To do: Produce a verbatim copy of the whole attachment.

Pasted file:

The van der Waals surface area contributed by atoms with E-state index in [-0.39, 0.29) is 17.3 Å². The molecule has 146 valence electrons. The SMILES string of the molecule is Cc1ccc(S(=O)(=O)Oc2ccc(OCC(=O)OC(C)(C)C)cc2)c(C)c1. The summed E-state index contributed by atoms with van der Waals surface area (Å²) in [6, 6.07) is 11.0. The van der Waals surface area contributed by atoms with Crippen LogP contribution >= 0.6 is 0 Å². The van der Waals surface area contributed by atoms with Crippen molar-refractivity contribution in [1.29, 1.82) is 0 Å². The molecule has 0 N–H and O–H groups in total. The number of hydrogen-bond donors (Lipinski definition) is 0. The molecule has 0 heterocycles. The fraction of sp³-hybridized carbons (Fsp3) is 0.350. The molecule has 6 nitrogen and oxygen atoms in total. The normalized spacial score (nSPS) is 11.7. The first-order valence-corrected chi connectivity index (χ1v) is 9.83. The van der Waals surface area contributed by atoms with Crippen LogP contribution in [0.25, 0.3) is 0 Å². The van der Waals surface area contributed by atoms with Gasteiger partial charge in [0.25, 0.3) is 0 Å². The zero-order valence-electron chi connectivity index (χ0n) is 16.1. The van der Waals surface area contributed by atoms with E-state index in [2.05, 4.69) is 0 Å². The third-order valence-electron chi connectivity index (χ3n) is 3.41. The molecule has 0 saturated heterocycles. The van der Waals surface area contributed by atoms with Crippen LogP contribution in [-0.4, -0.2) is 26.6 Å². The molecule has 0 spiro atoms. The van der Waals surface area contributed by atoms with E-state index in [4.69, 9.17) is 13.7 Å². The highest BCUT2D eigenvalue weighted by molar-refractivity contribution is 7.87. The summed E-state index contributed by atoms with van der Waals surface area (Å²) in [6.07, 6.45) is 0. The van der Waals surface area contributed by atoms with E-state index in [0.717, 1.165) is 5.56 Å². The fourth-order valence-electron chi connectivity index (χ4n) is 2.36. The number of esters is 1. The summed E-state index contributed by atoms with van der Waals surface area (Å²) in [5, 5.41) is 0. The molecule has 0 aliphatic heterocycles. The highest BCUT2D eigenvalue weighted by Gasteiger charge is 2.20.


The van der Waals surface area contributed by atoms with E-state index in [-0.39, 0.29) is 17.3 Å². The molecule has 146 valence electrons. The SMILES string of the molecule is Cc1ccc(S(=O)(=O)Oc2ccc(OCC(=O)OC(C)(C)C)cc2)c(C)c1. The summed E-state index contributed by atoms with van der Waals surface area (Å²) in [6, 6.07) is 11.0. The van der Waals surface area contributed by atoms with Crippen LogP contribution >= 0.6 is 0 Å². The van der Waals surface area contributed by atoms with Crippen molar-refractivity contribution in [1.29, 1.82) is 0 Å². The molecule has 0 N–H and O–H groups in total. The number of hydrogen-bond donors (Lipinski definition) is 0. The molecule has 0 heterocycles. The fraction of sp³-hybridized carbons (Fsp3) is 0.350. The molecule has 6 nitrogen and oxygen atoms in total. The normalized spacial score (nSPS) is 11.7. The first-order valence-corrected chi connectivity index (χ1v) is 9.83. The van der Waals surface area contributed by atoms with Crippen LogP contribution in [0.25, 0.3) is 0 Å². The van der Waals surface area contributed by atoms with Gasteiger partial charge in [0.25, 0.3) is 0 Å². The zero-order valence-electron chi connectivity index (χ0n) is 16.1. The van der Waals surface area contributed by atoms with E-state index in [2.05, 4.69) is 0 Å². The third-order valence-electron chi connectivity index (χ3n) is 3.41. The molecule has 0 saturated heterocycles. The van der Waals surface area contributed by atoms with Crippen LogP contribution in [-0.4, -0.2) is 26.6 Å². The molecule has 0 spiro atoms. The van der Waals surface area contributed by atoms with E-state index in [4.69, 9.17) is 13.7 Å². The highest BCUT2D eigenvalue weighted by molar-refractivity contribution is 7.87. The summed E-state index contributed by atoms with van der Waals surface area (Å²) in [6.07, 6.45) is 0. The van der Waals surface area contributed by atoms with E-state index in [0.717, 1.165) is 5.56 Å². The fourth-order valence-electron chi connectivity index (χ4n) is 2.36. The number of esters is 1. The summed E-state index contributed by atoms with van der Waals surface area (Å²) in [5, 5.41) is 0. The molecule has 0 aliphatic heterocycles. The highest BCUT2D eigenvalue weighted by Gasteiger charge is 2.20.